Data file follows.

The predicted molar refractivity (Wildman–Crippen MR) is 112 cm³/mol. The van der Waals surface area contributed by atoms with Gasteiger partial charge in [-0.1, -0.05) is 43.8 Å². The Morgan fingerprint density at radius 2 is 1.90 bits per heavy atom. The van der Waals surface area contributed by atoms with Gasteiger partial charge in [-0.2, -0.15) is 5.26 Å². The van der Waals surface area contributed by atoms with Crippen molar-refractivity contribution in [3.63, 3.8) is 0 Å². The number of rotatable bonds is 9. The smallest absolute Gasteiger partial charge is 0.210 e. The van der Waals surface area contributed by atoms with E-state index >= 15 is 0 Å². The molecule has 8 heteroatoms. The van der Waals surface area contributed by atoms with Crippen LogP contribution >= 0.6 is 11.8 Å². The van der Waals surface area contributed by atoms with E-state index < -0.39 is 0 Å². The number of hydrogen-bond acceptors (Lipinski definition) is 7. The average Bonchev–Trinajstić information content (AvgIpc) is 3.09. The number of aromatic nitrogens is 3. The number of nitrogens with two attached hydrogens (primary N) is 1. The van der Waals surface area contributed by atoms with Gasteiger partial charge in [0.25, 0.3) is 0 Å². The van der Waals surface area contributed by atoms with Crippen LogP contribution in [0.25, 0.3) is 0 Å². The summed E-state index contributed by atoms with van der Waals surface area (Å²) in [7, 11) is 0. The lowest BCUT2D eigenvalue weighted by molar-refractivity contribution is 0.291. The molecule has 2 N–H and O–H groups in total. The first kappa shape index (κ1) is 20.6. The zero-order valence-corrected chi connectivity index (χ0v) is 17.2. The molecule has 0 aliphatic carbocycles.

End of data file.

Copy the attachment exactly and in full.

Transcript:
The predicted molar refractivity (Wildman–Crippen MR) is 112 cm³/mol. The van der Waals surface area contributed by atoms with Gasteiger partial charge in [-0.1, -0.05) is 43.8 Å². The Morgan fingerprint density at radius 2 is 1.90 bits per heavy atom. The van der Waals surface area contributed by atoms with Gasteiger partial charge in [-0.2, -0.15) is 5.26 Å². The van der Waals surface area contributed by atoms with Crippen molar-refractivity contribution in [3.63, 3.8) is 0 Å². The number of rotatable bonds is 9. The smallest absolute Gasteiger partial charge is 0.210 e. The van der Waals surface area contributed by atoms with E-state index >= 15 is 0 Å². The molecule has 8 heteroatoms. The van der Waals surface area contributed by atoms with Crippen LogP contribution >= 0.6 is 11.8 Å². The van der Waals surface area contributed by atoms with E-state index < -0.39 is 0 Å². The number of hydrogen-bond acceptors (Lipinski definition) is 7. The average Bonchev–Trinajstić information content (AvgIpc) is 3.09. The number of aromatic nitrogens is 3. The number of nitrogens with two attached hydrogens (primary N) is 1. The van der Waals surface area contributed by atoms with Gasteiger partial charge in [0.25, 0.3) is 0 Å². The van der Waals surface area contributed by atoms with Crippen LogP contribution in [0.25, 0.3) is 0 Å². The summed E-state index contributed by atoms with van der Waals surface area (Å²) in [7, 11) is 0. The lowest BCUT2D eigenvalue weighted by molar-refractivity contribution is 0.291. The molecule has 2 N–H and O–H groups in total. The first kappa shape index (κ1) is 20.6. The zero-order valence-corrected chi connectivity index (χ0v) is 17.2. The molecule has 0 aliphatic carbocycles.